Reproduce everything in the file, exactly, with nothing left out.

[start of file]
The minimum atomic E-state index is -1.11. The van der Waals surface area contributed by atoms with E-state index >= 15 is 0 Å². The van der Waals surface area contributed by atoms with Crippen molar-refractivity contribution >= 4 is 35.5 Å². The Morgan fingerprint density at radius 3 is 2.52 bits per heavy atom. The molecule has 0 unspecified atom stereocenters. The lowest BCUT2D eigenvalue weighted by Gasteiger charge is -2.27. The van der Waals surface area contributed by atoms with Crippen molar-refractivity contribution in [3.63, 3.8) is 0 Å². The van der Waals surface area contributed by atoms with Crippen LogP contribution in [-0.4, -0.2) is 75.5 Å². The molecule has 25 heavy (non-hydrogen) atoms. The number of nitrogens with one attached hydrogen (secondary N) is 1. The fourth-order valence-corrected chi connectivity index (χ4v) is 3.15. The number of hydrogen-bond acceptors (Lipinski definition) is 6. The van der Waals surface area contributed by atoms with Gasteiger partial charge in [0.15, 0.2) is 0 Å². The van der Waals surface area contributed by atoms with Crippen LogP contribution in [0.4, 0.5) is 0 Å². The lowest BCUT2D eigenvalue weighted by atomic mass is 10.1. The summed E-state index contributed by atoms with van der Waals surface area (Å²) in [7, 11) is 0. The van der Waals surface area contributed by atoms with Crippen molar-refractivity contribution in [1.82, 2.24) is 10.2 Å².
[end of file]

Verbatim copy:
The minimum atomic E-state index is -1.11. The van der Waals surface area contributed by atoms with E-state index >= 15 is 0 Å². The van der Waals surface area contributed by atoms with Crippen molar-refractivity contribution >= 4 is 35.5 Å². The Morgan fingerprint density at radius 3 is 2.52 bits per heavy atom. The molecule has 0 unspecified atom stereocenters. The lowest BCUT2D eigenvalue weighted by Gasteiger charge is -2.27. The van der Waals surface area contributed by atoms with Crippen molar-refractivity contribution in [3.63, 3.8) is 0 Å². The van der Waals surface area contributed by atoms with Crippen LogP contribution in [-0.4, -0.2) is 75.5 Å². The molecule has 25 heavy (non-hydrogen) atoms. The number of nitrogens with one attached hydrogen (secondary N) is 1. The fourth-order valence-corrected chi connectivity index (χ4v) is 3.15. The number of hydrogen-bond acceptors (Lipinski definition) is 6. The van der Waals surface area contributed by atoms with Gasteiger partial charge in [0.15, 0.2) is 0 Å². The van der Waals surface area contributed by atoms with Crippen LogP contribution in [0.4, 0.5) is 0 Å². The lowest BCUT2D eigenvalue weighted by atomic mass is 10.1. The summed E-state index contributed by atoms with van der Waals surface area (Å²) in [7, 11) is 0. The van der Waals surface area contributed by atoms with Crippen molar-refractivity contribution in [1.82, 2.24) is 10.2 Å².